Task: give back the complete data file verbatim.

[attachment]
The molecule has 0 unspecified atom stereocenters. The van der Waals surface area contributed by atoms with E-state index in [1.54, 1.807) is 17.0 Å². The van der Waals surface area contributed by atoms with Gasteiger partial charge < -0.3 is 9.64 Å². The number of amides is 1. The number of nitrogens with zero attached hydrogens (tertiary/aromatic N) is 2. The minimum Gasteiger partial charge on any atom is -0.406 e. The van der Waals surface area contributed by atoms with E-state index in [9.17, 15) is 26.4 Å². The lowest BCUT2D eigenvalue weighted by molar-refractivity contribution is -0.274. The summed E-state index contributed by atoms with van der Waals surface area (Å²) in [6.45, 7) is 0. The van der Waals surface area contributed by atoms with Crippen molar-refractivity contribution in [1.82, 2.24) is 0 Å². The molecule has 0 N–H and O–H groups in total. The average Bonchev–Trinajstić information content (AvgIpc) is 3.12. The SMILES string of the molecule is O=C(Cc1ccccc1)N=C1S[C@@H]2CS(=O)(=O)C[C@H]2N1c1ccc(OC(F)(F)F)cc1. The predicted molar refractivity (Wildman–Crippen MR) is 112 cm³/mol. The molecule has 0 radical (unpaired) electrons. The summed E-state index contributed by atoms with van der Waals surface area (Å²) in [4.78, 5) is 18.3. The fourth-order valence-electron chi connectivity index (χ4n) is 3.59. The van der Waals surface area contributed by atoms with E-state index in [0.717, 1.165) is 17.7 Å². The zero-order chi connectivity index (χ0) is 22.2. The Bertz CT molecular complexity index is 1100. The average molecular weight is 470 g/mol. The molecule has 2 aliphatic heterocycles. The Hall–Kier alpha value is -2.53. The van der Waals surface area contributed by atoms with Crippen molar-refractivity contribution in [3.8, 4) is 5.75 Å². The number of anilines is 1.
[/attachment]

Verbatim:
The molecule has 0 unspecified atom stereocenters. The van der Waals surface area contributed by atoms with E-state index in [1.54, 1.807) is 17.0 Å². The van der Waals surface area contributed by atoms with Gasteiger partial charge < -0.3 is 9.64 Å². The number of amides is 1. The number of nitrogens with zero attached hydrogens (tertiary/aromatic N) is 2. The minimum Gasteiger partial charge on any atom is -0.406 e. The van der Waals surface area contributed by atoms with E-state index in [9.17, 15) is 26.4 Å². The lowest BCUT2D eigenvalue weighted by molar-refractivity contribution is -0.274. The summed E-state index contributed by atoms with van der Waals surface area (Å²) in [6.45, 7) is 0. The van der Waals surface area contributed by atoms with Crippen molar-refractivity contribution in [1.82, 2.24) is 0 Å². The molecule has 0 N–H and O–H groups in total. The average Bonchev–Trinajstić information content (AvgIpc) is 3.12. The SMILES string of the molecule is O=C(Cc1ccccc1)N=C1S[C@@H]2CS(=O)(=O)C[C@H]2N1c1ccc(OC(F)(F)F)cc1. The predicted molar refractivity (Wildman–Crippen MR) is 112 cm³/mol. The molecule has 0 radical (unpaired) electrons. The summed E-state index contributed by atoms with van der Waals surface area (Å²) in [4.78, 5) is 18.3. The fourth-order valence-electron chi connectivity index (χ4n) is 3.59. The van der Waals surface area contributed by atoms with E-state index in [0.717, 1.165) is 17.7 Å². The zero-order chi connectivity index (χ0) is 22.2. The Bertz CT molecular complexity index is 1100. The average molecular weight is 470 g/mol. The molecule has 2 aliphatic heterocycles. The Hall–Kier alpha value is -2.53. The van der Waals surface area contributed by atoms with Crippen molar-refractivity contribution in [3.8, 4) is 5.75 Å². The number of anilines is 1.